04 Aug 2011
- Written by Tri-State Defender Newsroom
With a pair of gold albums and a list of Grammy nominations under his belt, it’s surely safe to say that R&B crooner Kem has found success. by Gregory Dale
NNPA News Service
With a pair of gold albums and a list of Grammy nominations under his belt, it’s surely safe to say that R&B crooner Kem has found success. But prior to his ascent, the Detroit native’s life was plagued by hardships. In addition to being homeless, he also faced drug and alcohol addiction before he made an escape.
| Kem (Courtesy photo)|
Drug courts are alternatives to the traditional court system, wherein eligible persons are sent there and are provided with intensive treatment and other services that help them stay clean and sober. Throughout the country, 75 percent of Drug Court graduates remain arrest-free for at least two years after leaving the program, and Drug Courts are six times more likely to keep offenders in treatment long enough for them to recover.
In this interview with the AFRO-American newspapers after his speech, Kem shared his thoughts on drug courts, his personal struggles and his career.
AFRO: You shared a lot about your hardships prior to your breakout in the music industry. When did you finally get a breakthrough?
Kem: My last drink and drug was July 23, 1990. I was sleeping outside on the streets of Detroit and I was trying to get back into a treatment center that had discharged me for using while I was in their program previously. As we say in recovery circles, I got sick and tired of being sick and tired. I was in my early 20s and I could no longer continue the life I was living. Then, I surrendered. I gave up on my ideas on how to change my life and that made me open to allowing someone else to come in and show me how to live.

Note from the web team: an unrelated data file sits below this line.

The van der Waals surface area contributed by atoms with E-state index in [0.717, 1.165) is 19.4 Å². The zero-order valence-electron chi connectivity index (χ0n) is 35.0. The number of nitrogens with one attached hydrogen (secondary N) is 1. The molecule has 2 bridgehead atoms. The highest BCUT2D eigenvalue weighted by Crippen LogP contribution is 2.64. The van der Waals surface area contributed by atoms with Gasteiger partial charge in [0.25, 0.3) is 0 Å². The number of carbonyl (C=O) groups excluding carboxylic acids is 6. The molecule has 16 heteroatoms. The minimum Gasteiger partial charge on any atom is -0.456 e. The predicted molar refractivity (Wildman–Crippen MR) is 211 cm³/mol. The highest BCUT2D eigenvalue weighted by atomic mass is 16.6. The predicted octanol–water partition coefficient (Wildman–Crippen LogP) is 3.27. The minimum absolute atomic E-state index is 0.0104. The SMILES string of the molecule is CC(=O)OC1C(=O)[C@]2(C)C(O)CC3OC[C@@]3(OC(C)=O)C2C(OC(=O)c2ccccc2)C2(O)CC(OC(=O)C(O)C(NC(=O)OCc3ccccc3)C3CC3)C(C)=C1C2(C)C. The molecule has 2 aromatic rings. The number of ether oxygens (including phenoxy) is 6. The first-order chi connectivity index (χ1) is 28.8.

AFRO: You know about the struggles that people with drug addiction experience. Why do you believe the Drug Court system is vital in this country?
Kem: Drug Courts are important because they give an addict an option. It gives them support – and not just support to stay out of jail, but support to live. It restores them and gives them life. It helps them build lives for themselves and their kids as opposed to going to jail where the chances are greater for them to continue to repeat the same thing that planted them in jail in the first place. I think it’s a good alternative and it costs less money. You’ve got to love that! (Laughs).
AFRO: Explain how you try to convey your messages of encouragement to your audiences and fans.
Kem: My faith is my foundation. The principles that I’ve used to maintain my recovery are principles that anybody can use to overcome anything that they are dealing with in their lives. So, if you listen to my records you hear that in my music. When I’m on stage I talk about it. Myself and everyone who works on my behalf looks at (our job) as a ministry. We want to uplift people – we don’t just want to entertain you. Now, we want you to be entertained, but we want to add something of value to your lives. It’s very important that we do that and I try to do that in everything I do.
AFRO: Your last album was quite a success. What’s up next for you?
Kem: We’re out on the road doing shows. We’re just keeping it pushing and being creative. I’m trying to be a good steward in all that God has given me. Hopefully he’s pleased with what we’re doing – at least some of the things. (Laughs).
NOTE: Kem will be in concert at the Orpheum on Sept. 8.
(For more information on Kem, visit: Musicbykem.com. For more information on the NADCP, visit: Nadcp.org.)